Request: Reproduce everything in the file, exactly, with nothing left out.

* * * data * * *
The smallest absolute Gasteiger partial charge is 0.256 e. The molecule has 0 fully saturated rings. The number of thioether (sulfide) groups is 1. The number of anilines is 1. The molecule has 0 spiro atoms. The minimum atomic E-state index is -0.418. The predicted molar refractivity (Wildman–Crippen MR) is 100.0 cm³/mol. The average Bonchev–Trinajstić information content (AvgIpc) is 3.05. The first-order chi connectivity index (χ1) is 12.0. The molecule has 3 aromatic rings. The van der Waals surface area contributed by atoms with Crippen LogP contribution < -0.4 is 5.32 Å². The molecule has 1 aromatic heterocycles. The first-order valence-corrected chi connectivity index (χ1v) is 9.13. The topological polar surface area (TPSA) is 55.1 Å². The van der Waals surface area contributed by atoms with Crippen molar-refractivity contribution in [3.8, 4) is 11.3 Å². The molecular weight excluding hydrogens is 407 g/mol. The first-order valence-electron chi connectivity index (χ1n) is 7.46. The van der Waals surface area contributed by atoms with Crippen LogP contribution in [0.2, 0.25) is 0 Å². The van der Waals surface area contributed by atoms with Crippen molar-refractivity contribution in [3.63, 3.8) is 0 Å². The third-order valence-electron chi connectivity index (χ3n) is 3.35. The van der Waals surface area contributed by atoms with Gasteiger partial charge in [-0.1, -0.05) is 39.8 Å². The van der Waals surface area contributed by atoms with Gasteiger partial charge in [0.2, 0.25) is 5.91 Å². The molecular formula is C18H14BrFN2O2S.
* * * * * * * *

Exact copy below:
The smallest absolute Gasteiger partial charge is 0.256 e. The molecule has 0 fully saturated rings. The number of thioether (sulfide) groups is 1. The number of anilines is 1. The molecule has 0 spiro atoms. The minimum atomic E-state index is -0.418. The predicted molar refractivity (Wildman–Crippen MR) is 100.0 cm³/mol. The average Bonchev–Trinajstić information content (AvgIpc) is 3.05. The first-order chi connectivity index (χ1) is 12.0. The molecule has 3 aromatic rings. The van der Waals surface area contributed by atoms with Crippen LogP contribution < -0.4 is 5.32 Å². The molecule has 1 aromatic heterocycles. The first-order valence-corrected chi connectivity index (χ1v) is 9.13. The topological polar surface area (TPSA) is 55.1 Å². The van der Waals surface area contributed by atoms with Crippen molar-refractivity contribution in [3.8, 4) is 11.3 Å². The molecular weight excluding hydrogens is 407 g/mol. The first-order valence-electron chi connectivity index (χ1n) is 7.46. The van der Waals surface area contributed by atoms with Crippen LogP contribution in [0.2, 0.25) is 0 Å². The van der Waals surface area contributed by atoms with Crippen molar-refractivity contribution in [3.63, 3.8) is 0 Å². The third-order valence-electron chi connectivity index (χ3n) is 3.35. The van der Waals surface area contributed by atoms with Gasteiger partial charge in [-0.1, -0.05) is 39.8 Å². The van der Waals surface area contributed by atoms with Gasteiger partial charge in [0.2, 0.25) is 5.91 Å². The molecular formula is C18H14BrFN2O2S.